3 years 2 months ago

Jim, you found no readings at all? You might want to replace your gauss meter… Here’s a study that was done a few years ago: http://www.eiwellspring.org/EMFMeasurementsOfCarsAndTrucks.pdf As you can see, no car emits zero EMF. The cars I drive regularly produce a magnetic field of between 10 and 25 milligauss on the driver’s seat. Some new car get down around 2 mG. Older cars without a lot of electronics might be even less. For the sake of comparison, the side of our house closest to the power line varies between 1-2 mG, while the far side is between .25 and… Read more »

Tom Pelham
3 years 2 months ago

George….Auto emissions are one of Vermont’s largest contributions to atmospheric carbon followed by fuel oil for home heating. Unfortunately, as your article implies, few Vermonters can afford to turn to electric vehicles (EV) as an alternative to fossil fuel powered cars due to the high cost of the vehicle, even with deep taxpayer subsidized tax credits. Compounding this barrier is that the cost of electricity in Vermont to recharge the EV is 40% higher than the national average and going higher. EPA says that on average your MiEV can travel 100 miles on $3.60 of electricity, assuming the national average… Read more »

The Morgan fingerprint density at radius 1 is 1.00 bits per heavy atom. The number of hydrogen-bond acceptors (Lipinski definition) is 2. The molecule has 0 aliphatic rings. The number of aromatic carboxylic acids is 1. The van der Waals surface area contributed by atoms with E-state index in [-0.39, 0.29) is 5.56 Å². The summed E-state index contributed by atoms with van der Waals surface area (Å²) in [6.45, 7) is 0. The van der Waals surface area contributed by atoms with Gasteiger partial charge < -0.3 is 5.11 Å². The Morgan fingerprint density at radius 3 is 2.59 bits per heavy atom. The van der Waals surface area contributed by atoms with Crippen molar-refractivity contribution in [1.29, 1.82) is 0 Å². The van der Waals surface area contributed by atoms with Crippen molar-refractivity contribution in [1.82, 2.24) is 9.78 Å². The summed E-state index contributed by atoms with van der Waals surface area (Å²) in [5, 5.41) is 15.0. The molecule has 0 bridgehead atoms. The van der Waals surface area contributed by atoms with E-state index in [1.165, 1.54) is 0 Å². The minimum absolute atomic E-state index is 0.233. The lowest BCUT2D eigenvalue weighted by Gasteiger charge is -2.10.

Kathy Leonard
3 years 2 months ago

With solar costs coming down rapidly (our 2K array would cost half as much today as it did 5 yrs ago) – I’m looking forward to Vermonters adding solar panels that will power their home or office by DAY and charge their electric cars at NIGHT! The cost of that fuel will not increase for 25 or so years. I’m also excited by forward-thinking companies like Dell, who have at their TX headquarters a shaded 50 car solar parking structure called the Solar Grove, which can re-charge EVs. The structure was built by Envision Solar, and fully operational should help… Read more »

Tom Pelham
3 years 2 months ago

Kathy…I hope you are right and certainly there are some solar photovoltaic pioneers in Vermont. Unfortunately, to date the facts don’t indicate that solar is a viable economic alternative. Here http://www.eia.gov/renewable/state/vermont/ you can see that solar barely registers as a contributor to Vermont’s renewable electricity profile despite extraordinarily deep subsidizes paid by ratepayers and taxpayers to encourage solar usage — subsidies that allow solar developers to be paid up to $.27 per kwh when electricity purchased off the grid costs $.05 to $.06 per kwh. http://www.renewableenergyworld.com/rea/news/article/2012/04/vermont-raises-solar-and-small-wind-tariffs Further, solar photovoltaic has a long history of subsidized development that has yet to… Read more »